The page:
The last couple weeks of talk shows have presented the edifying sight of conservatives and Republicans who look like they've just eaten an entire lemon.
This sour attitude is, of course, because of the presumptive nominee being Donald J. Trump, who yesterday paid the Clintons to attend his daughter's wedding, and the day before yesterday donated to Hillary's campaign, as well as committing many other unconservative infractions.
But that was yesterday. Today, Donald Trump is breathing fire and throwing out chunks of red meat to adulatory crowds. Nobody knows whether he means what he says, not even he himself.
There is, however, one issue above all that focuses conservative minds wonderfully: the Supreme Court, and specifically the empty seat so recently warmed by Justice Antonin Scalia. Today, the court sits at more or less of a tie - and that's assuming Justice Kennedy sides with the conservatives, which he often does but not always.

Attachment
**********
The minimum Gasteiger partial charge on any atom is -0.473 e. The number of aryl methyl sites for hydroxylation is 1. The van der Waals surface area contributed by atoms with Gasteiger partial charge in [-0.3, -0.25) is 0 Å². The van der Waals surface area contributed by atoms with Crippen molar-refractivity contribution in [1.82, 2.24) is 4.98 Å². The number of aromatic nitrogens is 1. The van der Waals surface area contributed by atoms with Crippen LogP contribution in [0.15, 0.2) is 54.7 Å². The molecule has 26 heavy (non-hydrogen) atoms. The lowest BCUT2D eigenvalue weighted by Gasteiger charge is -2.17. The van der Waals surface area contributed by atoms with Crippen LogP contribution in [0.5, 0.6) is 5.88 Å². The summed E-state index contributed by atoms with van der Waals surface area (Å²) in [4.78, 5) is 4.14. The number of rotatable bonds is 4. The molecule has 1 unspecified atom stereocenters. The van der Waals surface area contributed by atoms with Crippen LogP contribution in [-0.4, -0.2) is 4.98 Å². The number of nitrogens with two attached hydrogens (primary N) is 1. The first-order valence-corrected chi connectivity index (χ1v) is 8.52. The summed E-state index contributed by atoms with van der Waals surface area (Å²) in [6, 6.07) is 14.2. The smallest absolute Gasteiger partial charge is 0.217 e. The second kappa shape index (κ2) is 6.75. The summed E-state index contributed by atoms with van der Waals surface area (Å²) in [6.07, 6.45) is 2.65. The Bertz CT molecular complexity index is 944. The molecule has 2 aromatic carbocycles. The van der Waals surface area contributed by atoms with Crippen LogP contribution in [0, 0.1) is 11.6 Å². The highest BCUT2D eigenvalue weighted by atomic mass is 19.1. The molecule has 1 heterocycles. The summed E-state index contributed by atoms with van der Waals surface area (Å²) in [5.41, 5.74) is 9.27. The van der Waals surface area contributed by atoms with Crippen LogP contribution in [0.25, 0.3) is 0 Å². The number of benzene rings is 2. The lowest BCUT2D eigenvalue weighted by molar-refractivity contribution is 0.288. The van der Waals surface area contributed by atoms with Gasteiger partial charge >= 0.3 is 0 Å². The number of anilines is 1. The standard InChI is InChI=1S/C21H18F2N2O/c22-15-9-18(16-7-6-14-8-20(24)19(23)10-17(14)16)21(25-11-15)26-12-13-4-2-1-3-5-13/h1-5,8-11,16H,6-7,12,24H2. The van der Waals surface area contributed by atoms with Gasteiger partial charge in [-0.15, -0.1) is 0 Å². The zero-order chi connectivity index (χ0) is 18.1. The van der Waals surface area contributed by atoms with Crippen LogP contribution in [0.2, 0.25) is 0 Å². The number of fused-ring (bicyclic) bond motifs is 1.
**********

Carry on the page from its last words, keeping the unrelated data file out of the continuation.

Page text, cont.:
As we've seen, the Left loves to use the court to ram leftist changes down the throat of America, even when the actual voters have resoundingly rejected their inroads. The people of California overwhelmingly voted to amend their constitution to forbid gay marriage, but the constitutional amendment was found unconstitutional (!) by a homosexual judge who (surprise, surprise) promptly married his lover after declaring it legal by fiat. More recently, the Supreme Court did the same thing to the country as a whole.
The Supreme Court cannot make America great again. It can, however, somewhat slow the slide into the pit, buying us time, and it can reject some of the left's worst excesses.